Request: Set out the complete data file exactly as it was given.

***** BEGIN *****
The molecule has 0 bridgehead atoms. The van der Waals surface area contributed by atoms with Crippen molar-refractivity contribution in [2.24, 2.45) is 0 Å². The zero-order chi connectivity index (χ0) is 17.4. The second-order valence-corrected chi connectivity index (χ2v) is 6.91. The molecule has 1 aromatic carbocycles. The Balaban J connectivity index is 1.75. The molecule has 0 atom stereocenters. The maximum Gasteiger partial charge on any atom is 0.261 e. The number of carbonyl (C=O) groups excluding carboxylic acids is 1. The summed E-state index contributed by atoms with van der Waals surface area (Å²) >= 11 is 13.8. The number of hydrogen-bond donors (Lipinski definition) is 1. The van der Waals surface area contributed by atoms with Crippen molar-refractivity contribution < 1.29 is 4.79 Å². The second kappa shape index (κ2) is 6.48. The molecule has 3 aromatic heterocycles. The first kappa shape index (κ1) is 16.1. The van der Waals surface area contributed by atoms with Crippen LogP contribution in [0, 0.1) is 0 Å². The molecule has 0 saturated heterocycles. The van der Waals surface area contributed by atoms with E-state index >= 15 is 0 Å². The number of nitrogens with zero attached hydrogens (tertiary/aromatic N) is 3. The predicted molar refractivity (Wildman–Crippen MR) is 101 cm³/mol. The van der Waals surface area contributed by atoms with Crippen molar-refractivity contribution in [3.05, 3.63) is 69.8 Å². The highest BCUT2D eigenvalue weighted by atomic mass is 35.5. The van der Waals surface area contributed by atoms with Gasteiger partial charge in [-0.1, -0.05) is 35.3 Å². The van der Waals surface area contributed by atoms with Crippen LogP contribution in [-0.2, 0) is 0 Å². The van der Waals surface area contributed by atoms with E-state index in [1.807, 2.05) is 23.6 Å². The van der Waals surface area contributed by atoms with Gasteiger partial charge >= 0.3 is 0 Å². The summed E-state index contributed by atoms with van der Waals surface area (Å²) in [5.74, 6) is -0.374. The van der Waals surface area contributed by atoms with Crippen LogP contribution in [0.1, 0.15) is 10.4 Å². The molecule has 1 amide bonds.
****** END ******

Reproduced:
The molecule has 0 bridgehead atoms. The van der Waals surface area contributed by atoms with Crippen molar-refractivity contribution in [2.24, 2.45) is 0 Å². The zero-order chi connectivity index (χ0) is 17.4. The second-order valence-corrected chi connectivity index (χ2v) is 6.91. The molecule has 1 aromatic carbocycles. The Balaban J connectivity index is 1.75. The molecule has 0 atom stereocenters. The maximum Gasteiger partial charge on any atom is 0.261 e. The number of carbonyl (C=O) groups excluding carboxylic acids is 1. The summed E-state index contributed by atoms with van der Waals surface area (Å²) >= 11 is 13.8. The number of hydrogen-bond donors (Lipinski definition) is 1. The van der Waals surface area contributed by atoms with Crippen molar-refractivity contribution < 1.29 is 4.79 Å². The second kappa shape index (κ2) is 6.48. The molecule has 3 aromatic heterocycles. The first kappa shape index (κ1) is 16.1. The van der Waals surface area contributed by atoms with Crippen LogP contribution in [0, 0.1) is 0 Å². The molecule has 0 saturated heterocycles. The van der Waals surface area contributed by atoms with E-state index >= 15 is 0 Å². The number of nitrogens with zero attached hydrogens (tertiary/aromatic N) is 3. The predicted molar refractivity (Wildman–Crippen MR) is 101 cm³/mol. The van der Waals surface area contributed by atoms with Crippen molar-refractivity contribution in [3.05, 3.63) is 69.8 Å². The highest BCUT2D eigenvalue weighted by atomic mass is 35.5. The van der Waals surface area contributed by atoms with Gasteiger partial charge in [-0.1, -0.05) is 35.3 Å². The van der Waals surface area contributed by atoms with Crippen LogP contribution in [-0.2, 0) is 0 Å². The van der Waals surface area contributed by atoms with E-state index in [1.807, 2.05) is 23.6 Å². The van der Waals surface area contributed by atoms with Gasteiger partial charge >= 0.3 is 0 Å². The summed E-state index contributed by atoms with van der Waals surface area (Å²) in [5.74, 6) is -0.374. The van der Waals surface area contributed by atoms with Crippen LogP contribution in [0.1, 0.15) is 10.4 Å². The molecule has 1 amide bonds.